Sun-Care 101: A Skin-First Guide to SPF & Sun Protection

BY MARIE LODI
Freckles, sun spots, age spots—if you’ve ever had any of these smooth dark spots appear on your face or body, you’ve probably spent some time underneath the sun. However, while a freckle or two is nothing to worry about, too much sun exposure can bring greater risks to your skin and your health. The good news is, simply following a proper SPF routine can protect you and your skin from potential harm. 
It’s important to know that the sun isn’t our enemy; it’s a natural source of vitamin D that promotes bone health, immune function, energy levels and more. But it can cause the aforementioned spots, which are a form of hyperpigmentation. Read on to find out everything about the effects the sun can have on the skin, and how to choose the right SPF for you. 

Hyperpigmentation and the sun

Every kind of light can be measured on the electromagnetic spectrum. with visible light landing between ultraviolet (UV) and infrared. As the Skin Cancer Foundation states, when it comes to the electromagnetic spectrum, “UV light has shorter wavelengths than visible light, so your eyes can’t see UV, but your skin can feel it.” There are two types of UV light: UVA, which has a longer wavelength, can age the skin prematurely via wrinkles and hyperpigmentation, and UBV has a shorter wavelength and is associated with sunburns. Too much of both can contribute to more severe health risks, such as skin cancer. 

While sun spots are essentially harmless, it’s important to know what they are. To put it plainly, hyperpigmentation is when small areas of the skin can become darker than the rest of the skin. It can affect anyone regardless of skin color or ethnicity, and can be caused by anything from post-acne scarring, hormonal changes such as pregnancy, medication, trauma to the skin, and, of course, the sun. When skin is exposed to the sun’s ultraviolet rays, it triggers the production of melanin as a means to protect it. According to the Mayo Clinic, this process can result in an “uneven increase in melanin production, which produces irregular coloring (pigmentation) of the skin.” Yes, those spots are your skin’s way of defending itself. 

There are specific types of hyperpigmentation that happen in areas where the sun hits the skin, such as freckles or sun spots (also called liver spots, age spots, or solar lentigines). The difference between the two? Freckles (which are associated with youth since a lot of people get them from playing outside during childhood) usually are more noticeable in the summer and disappear or fade during colder seasons and over time. Sun spots, which are similar to freckles in that they are brown and flat, but larger in size, don’t fade, and can stick around as you age. Now, if something does look off, it’s important to get your skin examined by a board-certified dermatologist (yearly skin checks are always a good idea!).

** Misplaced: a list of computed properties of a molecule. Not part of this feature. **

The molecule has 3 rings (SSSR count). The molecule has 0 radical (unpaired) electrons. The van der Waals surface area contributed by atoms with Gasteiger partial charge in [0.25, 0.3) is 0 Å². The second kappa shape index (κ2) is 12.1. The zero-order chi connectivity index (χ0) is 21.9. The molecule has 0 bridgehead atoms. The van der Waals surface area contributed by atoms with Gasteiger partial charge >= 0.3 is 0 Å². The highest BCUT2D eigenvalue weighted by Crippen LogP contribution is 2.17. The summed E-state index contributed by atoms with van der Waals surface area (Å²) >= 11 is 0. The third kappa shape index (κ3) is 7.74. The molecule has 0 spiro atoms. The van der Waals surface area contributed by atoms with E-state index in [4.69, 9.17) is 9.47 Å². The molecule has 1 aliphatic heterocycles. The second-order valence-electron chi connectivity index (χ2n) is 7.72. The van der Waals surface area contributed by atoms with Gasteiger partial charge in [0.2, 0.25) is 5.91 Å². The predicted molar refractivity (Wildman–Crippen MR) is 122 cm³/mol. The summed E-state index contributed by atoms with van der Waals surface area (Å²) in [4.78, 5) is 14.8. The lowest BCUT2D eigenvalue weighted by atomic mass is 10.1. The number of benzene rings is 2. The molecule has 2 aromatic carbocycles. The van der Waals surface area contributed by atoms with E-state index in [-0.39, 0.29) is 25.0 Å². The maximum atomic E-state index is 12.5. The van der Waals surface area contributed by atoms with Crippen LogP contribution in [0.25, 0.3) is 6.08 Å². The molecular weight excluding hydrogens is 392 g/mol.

The deal with SPF 

Because the right amount of sun can do a whole lot of good for our health due to the vitamin D factor, some say not to spend no more than 10 to 15 minutes in the sun before putting on sun protection. The AAD, however, recommends that you instead get your vitamin D from foods that are naturally rich in the nutrient (fatty fish like salmon and tuna is good, as well as egg yolks and some mushrooms), or vitamin D supplements. After all, overexposure can put a person at risk for sunburns and heat rash, for the short term, and premature skin aging and cancer for the long term. Additionally, having five or more sunburns actually doubles your risk for melanoma.

According to the CDC, skin cancer is the most common form of cancer in the United States, with 1 in 5 Americans developing it by the age of 70. Certain factors, such as where you live, family health history, skin color, among others, can also have an effect on the amount of UV exposure you get. No matter what, the best way to protect yourself is with a good defense: an adequate SPF and other forms of UV protection. 

How to choose a sunscreen